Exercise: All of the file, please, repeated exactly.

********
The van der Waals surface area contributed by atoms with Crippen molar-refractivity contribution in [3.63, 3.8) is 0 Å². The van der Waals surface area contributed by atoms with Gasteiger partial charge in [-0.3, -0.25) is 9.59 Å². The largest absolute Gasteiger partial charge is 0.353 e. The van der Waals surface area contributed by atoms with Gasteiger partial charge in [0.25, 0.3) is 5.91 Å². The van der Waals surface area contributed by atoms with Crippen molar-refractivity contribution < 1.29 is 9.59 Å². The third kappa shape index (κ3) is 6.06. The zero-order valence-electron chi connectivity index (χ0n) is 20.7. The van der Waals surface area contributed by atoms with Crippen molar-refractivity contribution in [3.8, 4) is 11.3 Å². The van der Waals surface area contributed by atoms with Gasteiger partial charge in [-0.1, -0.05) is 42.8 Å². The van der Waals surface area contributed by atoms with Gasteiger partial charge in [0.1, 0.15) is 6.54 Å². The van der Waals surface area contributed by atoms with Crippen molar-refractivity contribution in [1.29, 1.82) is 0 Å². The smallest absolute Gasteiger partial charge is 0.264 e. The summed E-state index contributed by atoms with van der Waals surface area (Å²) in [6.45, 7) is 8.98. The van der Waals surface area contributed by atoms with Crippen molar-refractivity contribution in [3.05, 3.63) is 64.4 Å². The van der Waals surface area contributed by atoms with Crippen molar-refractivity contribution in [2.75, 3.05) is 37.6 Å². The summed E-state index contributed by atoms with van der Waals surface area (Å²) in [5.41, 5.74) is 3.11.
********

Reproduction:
The van der Waals surface area contributed by atoms with Crippen molar-refractivity contribution in [3.63, 3.8) is 0 Å². The van der Waals surface area contributed by atoms with Gasteiger partial charge in [-0.3, -0.25) is 9.59 Å². The largest absolute Gasteiger partial charge is 0.353 e. The van der Waals surface area contributed by atoms with Gasteiger partial charge in [0.25, 0.3) is 5.91 Å². The van der Waals surface area contributed by atoms with Crippen molar-refractivity contribution < 1.29 is 9.59 Å². The third kappa shape index (κ3) is 6.06. The zero-order valence-electron chi connectivity index (χ0n) is 20.7. The van der Waals surface area contributed by atoms with Crippen molar-refractivity contribution in [3.8, 4) is 11.3 Å². The van der Waals surface area contributed by atoms with Gasteiger partial charge in [-0.1, -0.05) is 42.8 Å². The van der Waals surface area contributed by atoms with Gasteiger partial charge in [0.1, 0.15) is 6.54 Å². The van der Waals surface area contributed by atoms with Crippen molar-refractivity contribution in [1.29, 1.82) is 0 Å². The smallest absolute Gasteiger partial charge is 0.264 e. The summed E-state index contributed by atoms with van der Waals surface area (Å²) in [6.45, 7) is 8.98. The van der Waals surface area contributed by atoms with Crippen molar-refractivity contribution in [3.05, 3.63) is 64.4 Å². The van der Waals surface area contributed by atoms with Crippen molar-refractivity contribution in [2.75, 3.05) is 37.6 Å². The summed E-state index contributed by atoms with van der Waals surface area (Å²) in [5.41, 5.74) is 3.11.